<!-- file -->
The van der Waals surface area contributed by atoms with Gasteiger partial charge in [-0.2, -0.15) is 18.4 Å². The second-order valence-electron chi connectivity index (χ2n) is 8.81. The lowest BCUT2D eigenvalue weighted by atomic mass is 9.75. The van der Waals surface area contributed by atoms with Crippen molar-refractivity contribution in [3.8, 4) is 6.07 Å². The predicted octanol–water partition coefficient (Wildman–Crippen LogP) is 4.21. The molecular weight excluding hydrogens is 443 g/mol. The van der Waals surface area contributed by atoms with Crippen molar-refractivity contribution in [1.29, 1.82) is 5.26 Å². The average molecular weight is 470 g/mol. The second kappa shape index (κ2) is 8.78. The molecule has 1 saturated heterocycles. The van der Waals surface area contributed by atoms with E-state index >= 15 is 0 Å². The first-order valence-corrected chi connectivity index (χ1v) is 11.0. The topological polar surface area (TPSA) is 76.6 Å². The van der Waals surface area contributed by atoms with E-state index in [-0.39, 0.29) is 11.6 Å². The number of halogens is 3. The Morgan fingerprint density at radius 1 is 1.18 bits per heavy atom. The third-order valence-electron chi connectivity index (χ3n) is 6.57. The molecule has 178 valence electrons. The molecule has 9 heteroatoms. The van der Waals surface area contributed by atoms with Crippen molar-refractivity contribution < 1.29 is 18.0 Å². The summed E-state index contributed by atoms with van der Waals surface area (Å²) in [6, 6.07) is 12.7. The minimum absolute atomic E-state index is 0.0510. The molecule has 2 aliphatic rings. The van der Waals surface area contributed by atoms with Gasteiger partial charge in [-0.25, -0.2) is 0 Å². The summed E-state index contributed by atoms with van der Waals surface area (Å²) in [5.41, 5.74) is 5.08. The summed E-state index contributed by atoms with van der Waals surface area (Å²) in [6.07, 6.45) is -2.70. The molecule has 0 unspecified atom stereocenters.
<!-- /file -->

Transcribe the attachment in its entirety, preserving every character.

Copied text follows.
The van der Waals surface area contributed by atoms with Gasteiger partial charge in [-0.2, -0.15) is 18.4 Å². The second-order valence-electron chi connectivity index (χ2n) is 8.81. The lowest BCUT2D eigenvalue weighted by atomic mass is 9.75. The van der Waals surface area contributed by atoms with Crippen molar-refractivity contribution in [3.8, 4) is 6.07 Å². The predicted octanol–water partition coefficient (Wildman–Crippen LogP) is 4.21. The molecular weight excluding hydrogens is 443 g/mol. The van der Waals surface area contributed by atoms with Crippen molar-refractivity contribution in [1.29, 1.82) is 5.26 Å². The average molecular weight is 470 g/mol. The second kappa shape index (κ2) is 8.78. The molecule has 1 saturated heterocycles. The van der Waals surface area contributed by atoms with E-state index >= 15 is 0 Å². The first-order valence-corrected chi connectivity index (χ1v) is 11.0. The topological polar surface area (TPSA) is 76.6 Å². The van der Waals surface area contributed by atoms with E-state index in [-0.39, 0.29) is 11.6 Å². The number of halogens is 3. The Morgan fingerprint density at radius 1 is 1.18 bits per heavy atom. The third-order valence-electron chi connectivity index (χ3n) is 6.57. The molecule has 178 valence electrons. The molecule has 9 heteroatoms. The van der Waals surface area contributed by atoms with Crippen molar-refractivity contribution < 1.29 is 18.0 Å². The summed E-state index contributed by atoms with van der Waals surface area (Å²) in [6, 6.07) is 12.7. The minimum absolute atomic E-state index is 0.0510. The molecule has 2 aliphatic rings. The van der Waals surface area contributed by atoms with Gasteiger partial charge in [-0.25, -0.2) is 0 Å². The summed E-state index contributed by atoms with van der Waals surface area (Å²) in [5.41, 5.74) is 5.08. The summed E-state index contributed by atoms with van der Waals surface area (Å²) in [6.07, 6.45) is -2.70. The molecule has 0 unspecified atom stereocenters.